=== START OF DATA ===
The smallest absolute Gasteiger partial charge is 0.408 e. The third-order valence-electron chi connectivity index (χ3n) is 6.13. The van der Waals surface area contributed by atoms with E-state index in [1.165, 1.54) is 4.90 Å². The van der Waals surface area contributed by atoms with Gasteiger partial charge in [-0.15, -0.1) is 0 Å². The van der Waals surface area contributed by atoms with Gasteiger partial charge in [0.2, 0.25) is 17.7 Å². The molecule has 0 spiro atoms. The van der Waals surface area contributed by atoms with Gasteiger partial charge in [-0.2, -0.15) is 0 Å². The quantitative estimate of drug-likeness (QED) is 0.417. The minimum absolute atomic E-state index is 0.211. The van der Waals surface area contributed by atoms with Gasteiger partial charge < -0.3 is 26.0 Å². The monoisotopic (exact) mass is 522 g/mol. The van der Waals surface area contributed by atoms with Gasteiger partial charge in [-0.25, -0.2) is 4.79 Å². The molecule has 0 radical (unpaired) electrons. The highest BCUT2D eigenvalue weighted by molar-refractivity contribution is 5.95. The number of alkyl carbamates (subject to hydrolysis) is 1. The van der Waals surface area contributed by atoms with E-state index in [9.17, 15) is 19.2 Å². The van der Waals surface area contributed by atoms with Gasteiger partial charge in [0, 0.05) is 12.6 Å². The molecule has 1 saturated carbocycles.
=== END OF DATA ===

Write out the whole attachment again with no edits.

The smallest absolute Gasteiger partial charge is 0.408 e. The third-order valence-electron chi connectivity index (χ3n) is 6.13. The van der Waals surface area contributed by atoms with E-state index in [1.165, 1.54) is 4.90 Å². The van der Waals surface area contributed by atoms with Gasteiger partial charge in [-0.15, -0.1) is 0 Å². The van der Waals surface area contributed by atoms with Gasteiger partial charge in [0.2, 0.25) is 17.7 Å². The molecule has 0 spiro atoms. The van der Waals surface area contributed by atoms with Gasteiger partial charge in [-0.2, -0.15) is 0 Å². The quantitative estimate of drug-likeness (QED) is 0.417. The minimum absolute atomic E-state index is 0.211. The van der Waals surface area contributed by atoms with Gasteiger partial charge < -0.3 is 26.0 Å². The monoisotopic (exact) mass is 522 g/mol. The van der Waals surface area contributed by atoms with Gasteiger partial charge in [-0.25, -0.2) is 4.79 Å². The molecule has 0 radical (unpaired) electrons. The highest BCUT2D eigenvalue weighted by molar-refractivity contribution is 5.95. The number of alkyl carbamates (subject to hydrolysis) is 1. The van der Waals surface area contributed by atoms with E-state index in [9.17, 15) is 19.2 Å². The van der Waals surface area contributed by atoms with Gasteiger partial charge in [0, 0.05) is 12.6 Å². The molecule has 1 saturated carbocycles.